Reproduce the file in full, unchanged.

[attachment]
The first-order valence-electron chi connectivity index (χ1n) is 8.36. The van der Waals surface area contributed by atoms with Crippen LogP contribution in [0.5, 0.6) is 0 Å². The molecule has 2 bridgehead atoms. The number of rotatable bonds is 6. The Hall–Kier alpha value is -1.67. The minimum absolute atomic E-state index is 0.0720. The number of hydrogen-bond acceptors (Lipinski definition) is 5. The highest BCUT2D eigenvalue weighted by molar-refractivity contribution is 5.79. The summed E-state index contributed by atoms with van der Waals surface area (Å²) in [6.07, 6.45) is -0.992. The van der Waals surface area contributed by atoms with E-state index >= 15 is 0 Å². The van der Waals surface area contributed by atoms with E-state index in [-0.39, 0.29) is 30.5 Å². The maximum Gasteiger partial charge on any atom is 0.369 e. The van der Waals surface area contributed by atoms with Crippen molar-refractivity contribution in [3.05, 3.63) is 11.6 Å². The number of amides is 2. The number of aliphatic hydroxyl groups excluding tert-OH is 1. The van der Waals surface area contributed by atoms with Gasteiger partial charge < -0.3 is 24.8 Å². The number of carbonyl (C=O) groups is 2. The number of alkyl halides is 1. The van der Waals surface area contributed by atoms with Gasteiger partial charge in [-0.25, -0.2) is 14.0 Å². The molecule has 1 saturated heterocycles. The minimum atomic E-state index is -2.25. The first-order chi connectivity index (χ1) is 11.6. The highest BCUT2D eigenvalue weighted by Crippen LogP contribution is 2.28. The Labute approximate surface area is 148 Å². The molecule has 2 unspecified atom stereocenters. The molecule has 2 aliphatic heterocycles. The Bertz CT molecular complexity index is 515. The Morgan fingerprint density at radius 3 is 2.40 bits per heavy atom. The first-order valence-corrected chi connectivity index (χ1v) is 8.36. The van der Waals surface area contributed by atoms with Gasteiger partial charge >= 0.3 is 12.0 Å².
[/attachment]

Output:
The first-order valence-electron chi connectivity index (χ1n) is 8.36. The van der Waals surface area contributed by atoms with Crippen LogP contribution in [0.5, 0.6) is 0 Å². The molecule has 2 bridgehead atoms. The number of rotatable bonds is 6. The Hall–Kier alpha value is -1.67. The minimum absolute atomic E-state index is 0.0720. The number of hydrogen-bond acceptors (Lipinski definition) is 5. The highest BCUT2D eigenvalue weighted by molar-refractivity contribution is 5.79. The summed E-state index contributed by atoms with van der Waals surface area (Å²) in [6.07, 6.45) is -0.992. The van der Waals surface area contributed by atoms with E-state index >= 15 is 0 Å². The van der Waals surface area contributed by atoms with E-state index in [-0.39, 0.29) is 30.5 Å². The maximum Gasteiger partial charge on any atom is 0.369 e. The van der Waals surface area contributed by atoms with Crippen molar-refractivity contribution in [3.05, 3.63) is 11.6 Å². The number of amides is 2. The number of aliphatic hydroxyl groups excluding tert-OH is 1. The van der Waals surface area contributed by atoms with Gasteiger partial charge < -0.3 is 24.8 Å². The number of carbonyl (C=O) groups is 2. The number of alkyl halides is 1. The van der Waals surface area contributed by atoms with Gasteiger partial charge in [-0.25, -0.2) is 14.0 Å². The molecule has 1 saturated heterocycles. The minimum atomic E-state index is -2.25. The first-order chi connectivity index (χ1) is 11.6. The highest BCUT2D eigenvalue weighted by Crippen LogP contribution is 2.28. The Labute approximate surface area is 148 Å². The molecule has 2 unspecified atom stereocenters. The molecule has 2 aliphatic heterocycles. The Bertz CT molecular complexity index is 515. The Morgan fingerprint density at radius 3 is 2.40 bits per heavy atom. The first-order valence-corrected chi connectivity index (χ1v) is 8.36. The van der Waals surface area contributed by atoms with Gasteiger partial charge >= 0.3 is 12.0 Å².